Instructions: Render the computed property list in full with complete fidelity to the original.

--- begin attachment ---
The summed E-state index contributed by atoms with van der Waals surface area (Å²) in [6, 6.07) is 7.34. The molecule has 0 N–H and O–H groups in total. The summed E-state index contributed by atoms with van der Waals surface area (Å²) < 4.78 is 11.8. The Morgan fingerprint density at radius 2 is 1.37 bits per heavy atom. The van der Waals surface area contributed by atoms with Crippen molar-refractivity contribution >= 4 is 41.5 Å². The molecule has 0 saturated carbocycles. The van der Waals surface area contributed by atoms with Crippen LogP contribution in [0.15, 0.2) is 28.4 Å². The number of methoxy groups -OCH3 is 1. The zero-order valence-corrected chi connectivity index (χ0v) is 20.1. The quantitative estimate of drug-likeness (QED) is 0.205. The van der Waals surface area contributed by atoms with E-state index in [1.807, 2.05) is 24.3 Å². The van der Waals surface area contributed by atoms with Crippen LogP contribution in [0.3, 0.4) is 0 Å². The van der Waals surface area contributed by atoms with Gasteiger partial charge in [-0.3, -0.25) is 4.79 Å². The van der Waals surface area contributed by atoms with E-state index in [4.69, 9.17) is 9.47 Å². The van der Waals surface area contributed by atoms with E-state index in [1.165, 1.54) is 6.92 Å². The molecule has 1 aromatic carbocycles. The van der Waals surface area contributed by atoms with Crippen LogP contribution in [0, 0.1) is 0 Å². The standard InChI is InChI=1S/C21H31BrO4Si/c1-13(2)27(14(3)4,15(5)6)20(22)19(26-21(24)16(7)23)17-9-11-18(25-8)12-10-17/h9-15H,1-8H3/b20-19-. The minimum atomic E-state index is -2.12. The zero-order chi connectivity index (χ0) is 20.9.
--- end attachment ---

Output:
The summed E-state index contributed by atoms with van der Waals surface area (Å²) in [6, 6.07) is 7.34. The molecule has 0 N–H and O–H groups in total. The summed E-state index contributed by atoms with van der Waals surface area (Å²) < 4.78 is 11.8. The Morgan fingerprint density at radius 2 is 1.37 bits per heavy atom. The van der Waals surface area contributed by atoms with Crippen molar-refractivity contribution >= 4 is 41.5 Å². The molecule has 0 saturated carbocycles. The van der Waals surface area contributed by atoms with Crippen LogP contribution in [0.15, 0.2) is 28.4 Å². The number of methoxy groups -OCH3 is 1. The zero-order valence-corrected chi connectivity index (χ0v) is 20.1. The quantitative estimate of drug-likeness (QED) is 0.205. The van der Waals surface area contributed by atoms with E-state index in [1.807, 2.05) is 24.3 Å². The van der Waals surface area contributed by atoms with Crippen LogP contribution in [0.3, 0.4) is 0 Å². The van der Waals surface area contributed by atoms with Gasteiger partial charge in [-0.3, -0.25) is 4.79 Å². The van der Waals surface area contributed by atoms with E-state index in [4.69, 9.17) is 9.47 Å². The van der Waals surface area contributed by atoms with E-state index in [1.165, 1.54) is 6.92 Å². The molecule has 1 aromatic carbocycles. The van der Waals surface area contributed by atoms with Crippen LogP contribution in [0, 0.1) is 0 Å². The standard InChI is InChI=1S/C21H31BrO4Si/c1-13(2)27(14(3)4,15(5)6)20(22)19(26-21(24)16(7)23)17-9-11-18(25-8)12-10-17/h9-15H,1-8H3/b20-19-. The minimum atomic E-state index is -2.12. The zero-order chi connectivity index (χ0) is 20.9.